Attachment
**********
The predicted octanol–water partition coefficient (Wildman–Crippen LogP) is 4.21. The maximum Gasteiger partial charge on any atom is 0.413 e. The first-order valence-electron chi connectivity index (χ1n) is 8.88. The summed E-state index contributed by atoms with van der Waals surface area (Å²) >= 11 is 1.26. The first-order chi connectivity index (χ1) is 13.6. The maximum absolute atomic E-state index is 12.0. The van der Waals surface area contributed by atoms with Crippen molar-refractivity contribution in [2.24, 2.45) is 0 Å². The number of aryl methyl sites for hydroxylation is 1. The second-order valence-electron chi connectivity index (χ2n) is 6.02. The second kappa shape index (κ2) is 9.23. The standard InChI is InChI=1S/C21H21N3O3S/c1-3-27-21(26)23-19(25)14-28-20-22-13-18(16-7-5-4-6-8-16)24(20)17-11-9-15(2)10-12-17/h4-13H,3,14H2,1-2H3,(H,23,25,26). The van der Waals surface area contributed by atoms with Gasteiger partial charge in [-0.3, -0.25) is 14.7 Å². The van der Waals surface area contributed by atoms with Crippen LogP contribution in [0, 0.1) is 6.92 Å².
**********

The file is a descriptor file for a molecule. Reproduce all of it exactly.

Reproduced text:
The predicted octanol–water partition coefficient (Wildman–Crippen LogP) is 4.21. The maximum Gasteiger partial charge on any atom is 0.413 e. The first-order valence-electron chi connectivity index (χ1n) is 8.88. The summed E-state index contributed by atoms with van der Waals surface area (Å²) >= 11 is 1.26. The first-order chi connectivity index (χ1) is 13.6. The maximum absolute atomic E-state index is 12.0. The van der Waals surface area contributed by atoms with Crippen molar-refractivity contribution in [2.24, 2.45) is 0 Å². The number of aryl methyl sites for hydroxylation is 1. The second-order valence-electron chi connectivity index (χ2n) is 6.02. The second kappa shape index (κ2) is 9.23. The standard InChI is InChI=1S/C21H21N3O3S/c1-3-27-21(26)23-19(25)14-28-20-22-13-18(16-7-5-4-6-8-16)24(20)17-11-9-15(2)10-12-17/h4-13H,3,14H2,1-2H3,(H,23,25,26). The van der Waals surface area contributed by atoms with Gasteiger partial charge in [-0.3, -0.25) is 14.7 Å². The van der Waals surface area contributed by atoms with Crippen LogP contribution in [0, 0.1) is 6.92 Å².